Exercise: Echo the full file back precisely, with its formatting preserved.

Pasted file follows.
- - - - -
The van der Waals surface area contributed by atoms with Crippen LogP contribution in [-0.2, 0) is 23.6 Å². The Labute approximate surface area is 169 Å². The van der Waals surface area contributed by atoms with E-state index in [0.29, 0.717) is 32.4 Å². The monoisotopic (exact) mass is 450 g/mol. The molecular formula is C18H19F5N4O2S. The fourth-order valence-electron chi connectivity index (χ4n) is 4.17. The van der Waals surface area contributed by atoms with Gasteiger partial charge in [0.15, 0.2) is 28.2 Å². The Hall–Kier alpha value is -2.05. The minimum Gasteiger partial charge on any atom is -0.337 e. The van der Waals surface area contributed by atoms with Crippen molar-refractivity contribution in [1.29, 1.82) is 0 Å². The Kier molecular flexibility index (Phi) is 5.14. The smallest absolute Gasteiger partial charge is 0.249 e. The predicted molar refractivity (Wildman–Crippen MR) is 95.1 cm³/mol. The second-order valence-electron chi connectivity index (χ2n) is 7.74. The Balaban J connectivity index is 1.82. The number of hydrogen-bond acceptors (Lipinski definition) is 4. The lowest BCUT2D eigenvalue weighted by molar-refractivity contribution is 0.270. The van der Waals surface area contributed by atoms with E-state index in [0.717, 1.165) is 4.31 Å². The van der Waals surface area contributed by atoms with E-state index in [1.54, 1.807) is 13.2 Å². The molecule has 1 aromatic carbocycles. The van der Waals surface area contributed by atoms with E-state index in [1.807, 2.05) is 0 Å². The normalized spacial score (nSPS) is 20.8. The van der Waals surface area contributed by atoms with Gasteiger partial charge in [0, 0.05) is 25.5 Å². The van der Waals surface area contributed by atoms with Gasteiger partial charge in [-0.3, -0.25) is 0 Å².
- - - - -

The van der Waals surface area contributed by atoms with Crippen LogP contribution in [-0.2, 0) is 23.6 Å². The Labute approximate surface area is 169 Å². The van der Waals surface area contributed by atoms with E-state index in [0.29, 0.717) is 32.4 Å². The monoisotopic (exact) mass is 450 g/mol. The molecular formula is C18H19F5N4O2S. The fourth-order valence-electron chi connectivity index (χ4n) is 4.17. The van der Waals surface area contributed by atoms with Gasteiger partial charge in [0.15, 0.2) is 28.2 Å². The Hall–Kier alpha value is -2.05. The minimum Gasteiger partial charge on any atom is -0.337 e. The van der Waals surface area contributed by atoms with Crippen molar-refractivity contribution in [1.29, 1.82) is 0 Å². The Kier molecular flexibility index (Phi) is 5.14. The smallest absolute Gasteiger partial charge is 0.249 e. The predicted molar refractivity (Wildman–Crippen MR) is 95.1 cm³/mol. The second-order valence-electron chi connectivity index (χ2n) is 7.74. The Balaban J connectivity index is 1.82. The number of hydrogen-bond acceptors (Lipinski definition) is 4. The lowest BCUT2D eigenvalue weighted by molar-refractivity contribution is 0.270. The van der Waals surface area contributed by atoms with E-state index in [0.717, 1.165) is 4.31 Å². The van der Waals surface area contributed by atoms with E-state index in [1.54, 1.807) is 13.2 Å². The molecule has 1 aromatic carbocycles. The van der Waals surface area contributed by atoms with E-state index in [1.807, 2.05) is 0 Å². The normalized spacial score (nSPS) is 20.8. The van der Waals surface area contributed by atoms with Gasteiger partial charge in [0, 0.05) is 25.5 Å². The van der Waals surface area contributed by atoms with Gasteiger partial charge in [-0.3, -0.25) is 0 Å².